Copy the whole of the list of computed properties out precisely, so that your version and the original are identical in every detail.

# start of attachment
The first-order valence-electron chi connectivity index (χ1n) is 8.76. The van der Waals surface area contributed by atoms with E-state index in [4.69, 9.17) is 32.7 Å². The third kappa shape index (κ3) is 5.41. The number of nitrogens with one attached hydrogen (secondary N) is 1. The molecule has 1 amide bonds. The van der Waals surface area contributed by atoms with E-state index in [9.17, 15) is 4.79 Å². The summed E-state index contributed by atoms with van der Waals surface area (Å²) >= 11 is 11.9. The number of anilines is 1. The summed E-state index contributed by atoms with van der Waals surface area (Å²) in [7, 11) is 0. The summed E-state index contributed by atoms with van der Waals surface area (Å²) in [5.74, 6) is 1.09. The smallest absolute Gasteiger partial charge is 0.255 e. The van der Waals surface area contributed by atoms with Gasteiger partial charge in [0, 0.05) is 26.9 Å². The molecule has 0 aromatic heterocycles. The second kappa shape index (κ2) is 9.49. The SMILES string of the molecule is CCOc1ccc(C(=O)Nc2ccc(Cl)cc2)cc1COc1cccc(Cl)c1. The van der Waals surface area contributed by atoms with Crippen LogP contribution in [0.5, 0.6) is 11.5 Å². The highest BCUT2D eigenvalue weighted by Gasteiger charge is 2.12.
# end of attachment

The first-order valence-electron chi connectivity index (χ1n) is 8.76. The van der Waals surface area contributed by atoms with E-state index in [4.69, 9.17) is 32.7 Å². The third kappa shape index (κ3) is 5.41. The number of nitrogens with one attached hydrogen (secondary N) is 1. The molecule has 1 amide bonds. The van der Waals surface area contributed by atoms with E-state index in [9.17, 15) is 4.79 Å². The summed E-state index contributed by atoms with van der Waals surface area (Å²) >= 11 is 11.9. The number of anilines is 1. The summed E-state index contributed by atoms with van der Waals surface area (Å²) in [7, 11) is 0. The summed E-state index contributed by atoms with van der Waals surface area (Å²) in [5.74, 6) is 1.09. The smallest absolute Gasteiger partial charge is 0.255 e. The van der Waals surface area contributed by atoms with Gasteiger partial charge in [0, 0.05) is 26.9 Å². The molecule has 0 aromatic heterocycles. The second kappa shape index (κ2) is 9.49. The SMILES string of the molecule is CCOc1ccc(C(=O)Nc2ccc(Cl)cc2)cc1COc1cccc(Cl)c1. The van der Waals surface area contributed by atoms with Crippen LogP contribution in [0.5, 0.6) is 11.5 Å². The highest BCUT2D eigenvalue weighted by Gasteiger charge is 2.12.